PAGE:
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Say the word “constipation” in mixed company, and it may produce snickering and laughter. But to those who suffer from the problem, it is not a laughing matter. Many in the medical profession will tell a patient complaining of constipation to try more fiber, water and exercise. All are generally good suggestions but may not cure the problem if it’s related to food allergies. How do you know if your constipation is caused by food allergies or something else? Start by eliminating the obvious causes of constipation. An unhealthy diet, insufficient water intake and lack of exercise may cause constipation.

Those who are doing all the right things health-wise but still suffer from constipation should begin investigating other possibilities, such as food allergies. Food allergies range from immediate, life-threatening allergic reactions to intolerances or sensitivities to particular food substances. A symptom of food intolerance might be constipation. Other possible symptoms of food intolerances include bloating, gas, diarrhea, nausea or vomiting. Food intolerances might cause skin rashes or hives, a stuffy or runny nose, watery or red eyes, wheezing, asthma or eczema. The symptoms produced in each individual are as varied as their fingerprints.

Start by trying to figure out what food might be causing you problems if you suspect your constipation is being caused by food intolerances. Some people are good judges of what foods are the culprits and can try eliminating those items. Remember it can take three to seven days for symptoms of food intolerance to show up and equally as long for them to disappear. Keep a food journal and note any changes, good or otherwise. A food journal can be a valuable resource for those who have no clue what foods might be the problem. Keep track of your daily food intake for a week and note any symptoms. Use the notes you’ve made to figure out what food or foods might be provoking your symptoms. Then follow the elimination process.

Additional ways to detect the offending foods are blood tests and/or elimination diets where foods that commonly cause allergies are not eaten. Individuals on elimination diets do not eat common allergenic foods for three weeks. These foods include wheat/gluten grains, dairy products, eggs, alcohol, caffeine, corn, tomatoes, soy products and others. After three weeks, individuals start reintroducing one food every three days and noting symptoms using a food journal. The purpose is to detect foods that are the problems. A blood test or elimination diet is usually prescribed by a naturopathic physician or food allergy specialist, and can be a great tool for individuals with multiple food intolerances. A blood test helped me identify eggs, legumes, garlic, pineapple and bananas as sources of food intolerance.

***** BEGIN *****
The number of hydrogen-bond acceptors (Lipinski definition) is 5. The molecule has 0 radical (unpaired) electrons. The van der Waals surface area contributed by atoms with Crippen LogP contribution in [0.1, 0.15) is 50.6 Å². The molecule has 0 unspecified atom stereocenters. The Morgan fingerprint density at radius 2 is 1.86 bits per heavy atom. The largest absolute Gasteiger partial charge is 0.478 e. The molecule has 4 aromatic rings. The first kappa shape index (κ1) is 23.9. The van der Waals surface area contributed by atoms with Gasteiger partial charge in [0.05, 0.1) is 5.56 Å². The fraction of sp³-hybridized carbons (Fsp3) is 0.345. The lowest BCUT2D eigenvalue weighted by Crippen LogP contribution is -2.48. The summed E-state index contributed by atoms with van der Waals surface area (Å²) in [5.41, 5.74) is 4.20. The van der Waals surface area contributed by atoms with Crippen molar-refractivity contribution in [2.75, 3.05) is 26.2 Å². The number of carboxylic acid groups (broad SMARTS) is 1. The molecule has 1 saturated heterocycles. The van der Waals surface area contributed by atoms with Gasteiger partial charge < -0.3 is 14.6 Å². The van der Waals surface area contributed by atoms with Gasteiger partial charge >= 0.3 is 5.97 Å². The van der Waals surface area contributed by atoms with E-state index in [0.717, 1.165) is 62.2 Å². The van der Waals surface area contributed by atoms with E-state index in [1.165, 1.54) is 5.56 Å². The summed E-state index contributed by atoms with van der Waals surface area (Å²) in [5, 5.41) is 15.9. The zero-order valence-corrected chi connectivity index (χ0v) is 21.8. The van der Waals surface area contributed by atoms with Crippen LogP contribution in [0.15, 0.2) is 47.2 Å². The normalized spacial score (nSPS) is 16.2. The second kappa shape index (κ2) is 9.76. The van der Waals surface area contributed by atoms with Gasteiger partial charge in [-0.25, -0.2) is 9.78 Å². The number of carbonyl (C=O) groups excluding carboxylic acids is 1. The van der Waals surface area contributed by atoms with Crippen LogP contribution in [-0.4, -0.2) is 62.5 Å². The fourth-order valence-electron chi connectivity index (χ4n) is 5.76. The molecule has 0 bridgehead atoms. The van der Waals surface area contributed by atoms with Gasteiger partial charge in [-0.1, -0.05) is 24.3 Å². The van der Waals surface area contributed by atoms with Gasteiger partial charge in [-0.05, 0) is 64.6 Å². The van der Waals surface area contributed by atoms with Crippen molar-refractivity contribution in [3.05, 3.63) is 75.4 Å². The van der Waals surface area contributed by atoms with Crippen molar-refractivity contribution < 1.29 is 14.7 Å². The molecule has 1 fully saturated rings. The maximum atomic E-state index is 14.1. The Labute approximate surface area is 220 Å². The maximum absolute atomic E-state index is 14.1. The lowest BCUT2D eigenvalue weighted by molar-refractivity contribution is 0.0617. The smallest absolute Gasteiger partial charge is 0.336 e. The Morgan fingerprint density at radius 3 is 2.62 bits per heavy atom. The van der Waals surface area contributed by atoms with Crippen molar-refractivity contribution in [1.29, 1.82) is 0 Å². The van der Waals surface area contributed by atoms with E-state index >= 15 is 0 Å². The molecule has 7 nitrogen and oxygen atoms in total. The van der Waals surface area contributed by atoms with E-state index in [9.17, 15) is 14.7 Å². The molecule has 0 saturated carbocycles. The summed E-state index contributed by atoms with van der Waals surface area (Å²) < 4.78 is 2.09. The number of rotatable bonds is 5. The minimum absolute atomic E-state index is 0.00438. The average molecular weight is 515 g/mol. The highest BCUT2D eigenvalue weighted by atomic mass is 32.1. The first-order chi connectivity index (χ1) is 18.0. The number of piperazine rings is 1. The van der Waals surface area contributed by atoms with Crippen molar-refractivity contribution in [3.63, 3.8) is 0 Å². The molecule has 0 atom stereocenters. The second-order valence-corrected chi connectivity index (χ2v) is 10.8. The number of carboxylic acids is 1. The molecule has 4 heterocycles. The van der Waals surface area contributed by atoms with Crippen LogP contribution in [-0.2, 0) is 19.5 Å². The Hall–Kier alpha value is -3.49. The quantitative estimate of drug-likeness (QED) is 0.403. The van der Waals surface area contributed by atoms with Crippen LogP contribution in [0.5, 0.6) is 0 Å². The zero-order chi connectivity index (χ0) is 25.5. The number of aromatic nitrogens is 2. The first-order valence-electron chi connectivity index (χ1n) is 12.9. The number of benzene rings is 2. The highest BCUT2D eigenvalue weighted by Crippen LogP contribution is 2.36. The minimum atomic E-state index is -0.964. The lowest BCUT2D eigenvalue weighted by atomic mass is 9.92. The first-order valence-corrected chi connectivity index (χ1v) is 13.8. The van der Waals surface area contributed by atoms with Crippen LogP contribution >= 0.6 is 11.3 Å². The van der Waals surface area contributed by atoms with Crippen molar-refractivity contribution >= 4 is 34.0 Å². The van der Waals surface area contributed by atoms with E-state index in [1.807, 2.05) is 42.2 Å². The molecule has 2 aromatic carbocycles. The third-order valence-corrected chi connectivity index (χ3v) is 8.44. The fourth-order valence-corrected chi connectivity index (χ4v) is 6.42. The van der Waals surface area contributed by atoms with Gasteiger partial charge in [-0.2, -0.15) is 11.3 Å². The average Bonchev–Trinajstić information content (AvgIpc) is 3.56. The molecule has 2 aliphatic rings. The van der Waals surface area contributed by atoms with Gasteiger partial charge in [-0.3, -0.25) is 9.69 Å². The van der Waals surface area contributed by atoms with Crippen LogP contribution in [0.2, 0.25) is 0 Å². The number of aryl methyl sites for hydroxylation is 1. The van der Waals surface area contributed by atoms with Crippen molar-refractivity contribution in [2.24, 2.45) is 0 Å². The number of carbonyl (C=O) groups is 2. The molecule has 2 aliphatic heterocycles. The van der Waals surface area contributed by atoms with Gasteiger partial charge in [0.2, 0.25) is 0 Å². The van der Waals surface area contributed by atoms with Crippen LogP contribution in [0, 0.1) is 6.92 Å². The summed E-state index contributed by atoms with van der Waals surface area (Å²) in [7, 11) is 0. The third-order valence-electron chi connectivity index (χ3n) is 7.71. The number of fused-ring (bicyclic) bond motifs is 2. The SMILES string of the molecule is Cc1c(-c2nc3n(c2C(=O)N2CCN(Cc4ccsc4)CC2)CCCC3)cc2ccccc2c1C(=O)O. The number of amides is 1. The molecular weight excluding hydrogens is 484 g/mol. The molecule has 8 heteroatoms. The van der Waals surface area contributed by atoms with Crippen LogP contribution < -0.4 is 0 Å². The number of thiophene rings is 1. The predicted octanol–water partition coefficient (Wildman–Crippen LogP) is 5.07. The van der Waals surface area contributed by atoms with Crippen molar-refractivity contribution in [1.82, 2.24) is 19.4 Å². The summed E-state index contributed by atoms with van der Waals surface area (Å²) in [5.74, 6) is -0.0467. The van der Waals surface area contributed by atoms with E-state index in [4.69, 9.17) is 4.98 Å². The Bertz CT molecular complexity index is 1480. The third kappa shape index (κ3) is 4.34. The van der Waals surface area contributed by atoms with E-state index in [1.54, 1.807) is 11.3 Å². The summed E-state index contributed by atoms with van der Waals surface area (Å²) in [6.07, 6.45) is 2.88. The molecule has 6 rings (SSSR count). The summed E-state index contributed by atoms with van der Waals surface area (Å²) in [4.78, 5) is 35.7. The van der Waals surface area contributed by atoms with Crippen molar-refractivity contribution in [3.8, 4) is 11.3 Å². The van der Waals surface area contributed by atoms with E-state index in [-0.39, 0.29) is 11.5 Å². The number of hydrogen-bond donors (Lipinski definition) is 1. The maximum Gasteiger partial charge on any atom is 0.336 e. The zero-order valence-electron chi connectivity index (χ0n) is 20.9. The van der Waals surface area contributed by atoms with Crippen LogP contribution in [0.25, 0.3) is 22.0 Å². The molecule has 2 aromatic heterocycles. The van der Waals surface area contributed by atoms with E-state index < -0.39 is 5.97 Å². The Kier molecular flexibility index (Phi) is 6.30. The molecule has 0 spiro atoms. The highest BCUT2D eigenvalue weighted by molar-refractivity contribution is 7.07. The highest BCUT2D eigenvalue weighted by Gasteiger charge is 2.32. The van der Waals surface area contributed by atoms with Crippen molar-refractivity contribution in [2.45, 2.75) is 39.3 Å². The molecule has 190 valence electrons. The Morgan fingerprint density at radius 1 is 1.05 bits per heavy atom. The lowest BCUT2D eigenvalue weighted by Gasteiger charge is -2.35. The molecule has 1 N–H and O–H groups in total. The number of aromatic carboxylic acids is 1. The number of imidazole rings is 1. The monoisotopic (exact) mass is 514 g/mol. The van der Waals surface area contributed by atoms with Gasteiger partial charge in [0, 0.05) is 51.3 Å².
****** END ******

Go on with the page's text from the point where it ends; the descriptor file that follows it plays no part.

Food allergies/intolerances have been called the great masqueraders because they may be the hidden cause of many health problems. About four percent of the U.S. population suffers from food allergies, according to the National Institute of Allergy and Infectious Diseases National Institutes of Health. Food intolerances are more common. Fifteen percent of the U.S. population has food intolerances, according to the 2005 Food Allergy Initiative. U.S. BioTek Laboratories that test for food intolerances reported as many as 25 percent of the populations may be affected.

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